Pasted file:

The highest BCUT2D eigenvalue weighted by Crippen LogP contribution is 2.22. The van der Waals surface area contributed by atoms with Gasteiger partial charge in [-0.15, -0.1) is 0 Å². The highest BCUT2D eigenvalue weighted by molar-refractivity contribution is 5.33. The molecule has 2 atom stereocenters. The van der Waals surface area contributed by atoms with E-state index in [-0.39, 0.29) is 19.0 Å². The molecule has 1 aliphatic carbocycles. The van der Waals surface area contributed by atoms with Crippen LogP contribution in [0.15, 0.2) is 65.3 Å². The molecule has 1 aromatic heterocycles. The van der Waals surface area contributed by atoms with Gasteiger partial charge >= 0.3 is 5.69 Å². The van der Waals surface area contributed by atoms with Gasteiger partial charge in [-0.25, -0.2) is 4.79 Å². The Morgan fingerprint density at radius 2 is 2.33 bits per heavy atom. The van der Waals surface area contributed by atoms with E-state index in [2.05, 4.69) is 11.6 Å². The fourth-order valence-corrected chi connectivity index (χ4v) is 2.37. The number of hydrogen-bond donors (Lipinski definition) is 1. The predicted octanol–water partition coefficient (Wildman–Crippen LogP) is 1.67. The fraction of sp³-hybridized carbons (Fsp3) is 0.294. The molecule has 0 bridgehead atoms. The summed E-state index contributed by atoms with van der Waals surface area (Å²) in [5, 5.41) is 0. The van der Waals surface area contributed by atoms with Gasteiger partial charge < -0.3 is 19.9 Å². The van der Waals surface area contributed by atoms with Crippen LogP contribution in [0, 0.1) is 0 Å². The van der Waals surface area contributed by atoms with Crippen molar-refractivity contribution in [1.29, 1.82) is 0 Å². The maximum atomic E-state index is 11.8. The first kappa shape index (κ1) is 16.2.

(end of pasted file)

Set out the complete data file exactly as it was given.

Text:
The highest BCUT2D eigenvalue weighted by Crippen LogP contribution is 2.22. The van der Waals surface area contributed by atoms with Gasteiger partial charge in [-0.15, -0.1) is 0 Å². The highest BCUT2D eigenvalue weighted by molar-refractivity contribution is 5.33. The molecule has 2 atom stereocenters. The van der Waals surface area contributed by atoms with E-state index in [-0.39, 0.29) is 19.0 Å². The molecule has 1 aliphatic carbocycles. The van der Waals surface area contributed by atoms with Crippen LogP contribution in [0.15, 0.2) is 65.3 Å². The molecule has 1 aromatic heterocycles. The van der Waals surface area contributed by atoms with Gasteiger partial charge >= 0.3 is 5.69 Å². The van der Waals surface area contributed by atoms with Gasteiger partial charge in [-0.25, -0.2) is 4.79 Å². The Morgan fingerprint density at radius 2 is 2.33 bits per heavy atom. The van der Waals surface area contributed by atoms with E-state index in [2.05, 4.69) is 11.6 Å². The fourth-order valence-corrected chi connectivity index (χ4v) is 2.37. The number of hydrogen-bond donors (Lipinski definition) is 1. The predicted octanol–water partition coefficient (Wildman–Crippen LogP) is 1.67. The fraction of sp³-hybridized carbons (Fsp3) is 0.294. The molecule has 0 bridgehead atoms. The summed E-state index contributed by atoms with van der Waals surface area (Å²) in [5, 5.41) is 0. The van der Waals surface area contributed by atoms with Gasteiger partial charge < -0.3 is 19.9 Å². The van der Waals surface area contributed by atoms with Crippen LogP contribution in [0, 0.1) is 0 Å². The van der Waals surface area contributed by atoms with Crippen molar-refractivity contribution in [1.29, 1.82) is 0 Å². The maximum atomic E-state index is 11.8. The first kappa shape index (κ1) is 16.2.